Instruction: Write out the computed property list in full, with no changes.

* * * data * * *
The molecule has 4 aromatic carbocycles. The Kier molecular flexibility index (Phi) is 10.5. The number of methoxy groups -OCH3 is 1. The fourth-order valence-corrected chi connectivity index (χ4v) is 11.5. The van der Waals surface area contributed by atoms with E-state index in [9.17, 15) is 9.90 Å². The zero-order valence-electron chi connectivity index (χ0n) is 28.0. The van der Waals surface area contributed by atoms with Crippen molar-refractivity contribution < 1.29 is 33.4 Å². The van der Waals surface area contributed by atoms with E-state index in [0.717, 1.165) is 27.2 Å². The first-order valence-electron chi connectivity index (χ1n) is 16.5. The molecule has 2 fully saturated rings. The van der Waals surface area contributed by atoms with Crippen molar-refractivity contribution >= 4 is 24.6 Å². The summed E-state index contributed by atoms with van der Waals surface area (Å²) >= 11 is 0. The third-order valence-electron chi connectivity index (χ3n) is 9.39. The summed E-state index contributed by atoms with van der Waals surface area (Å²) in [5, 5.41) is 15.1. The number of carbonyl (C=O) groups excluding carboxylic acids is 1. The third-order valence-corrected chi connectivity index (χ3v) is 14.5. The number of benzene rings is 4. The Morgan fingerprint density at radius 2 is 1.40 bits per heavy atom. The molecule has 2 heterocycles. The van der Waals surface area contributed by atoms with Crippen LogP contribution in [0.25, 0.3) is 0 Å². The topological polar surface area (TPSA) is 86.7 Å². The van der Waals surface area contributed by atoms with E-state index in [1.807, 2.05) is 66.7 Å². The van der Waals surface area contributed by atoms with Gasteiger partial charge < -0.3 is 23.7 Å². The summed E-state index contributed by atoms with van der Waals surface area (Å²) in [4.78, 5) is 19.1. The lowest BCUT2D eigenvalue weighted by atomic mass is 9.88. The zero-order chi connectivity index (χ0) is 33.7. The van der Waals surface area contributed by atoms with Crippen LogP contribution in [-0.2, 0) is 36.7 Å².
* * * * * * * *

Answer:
The molecule has 4 aromatic carbocycles. The Kier molecular flexibility index (Phi) is 10.5. The number of methoxy groups -OCH3 is 1. The fourth-order valence-corrected chi connectivity index (χ4v) is 11.5. The van der Waals surface area contributed by atoms with E-state index in [9.17, 15) is 9.90 Å². The zero-order valence-electron chi connectivity index (χ0n) is 28.0. The van der Waals surface area contributed by atoms with Crippen molar-refractivity contribution < 1.29 is 33.4 Å². The van der Waals surface area contributed by atoms with E-state index in [0.717, 1.165) is 27.2 Å². The first-order valence-electron chi connectivity index (χ1n) is 16.5. The molecule has 2 fully saturated rings. The van der Waals surface area contributed by atoms with Crippen molar-refractivity contribution >= 4 is 24.6 Å². The summed E-state index contributed by atoms with van der Waals surface area (Å²) >= 11 is 0. The third-order valence-electron chi connectivity index (χ3n) is 9.39. The summed E-state index contributed by atoms with van der Waals surface area (Å²) in [5, 5.41) is 15.1. The number of carbonyl (C=O) groups excluding carboxylic acids is 1. The third-order valence-corrected chi connectivity index (χ3v) is 14.5. The number of benzene rings is 4. The Morgan fingerprint density at radius 2 is 1.40 bits per heavy atom. The molecule has 2 heterocycles. The van der Waals surface area contributed by atoms with Crippen LogP contribution in [0.25, 0.3) is 0 Å². The topological polar surface area (TPSA) is 86.7 Å². The van der Waals surface area contributed by atoms with E-state index in [1.807, 2.05) is 66.7 Å². The van der Waals surface area contributed by atoms with Gasteiger partial charge < -0.3 is 23.7 Å². The summed E-state index contributed by atoms with van der Waals surface area (Å²) in [4.78, 5) is 19.1. The lowest BCUT2D eigenvalue weighted by atomic mass is 9.88. The zero-order chi connectivity index (χ0) is 33.7. The van der Waals surface area contributed by atoms with Crippen LogP contribution in [-0.2, 0) is 36.7 Å².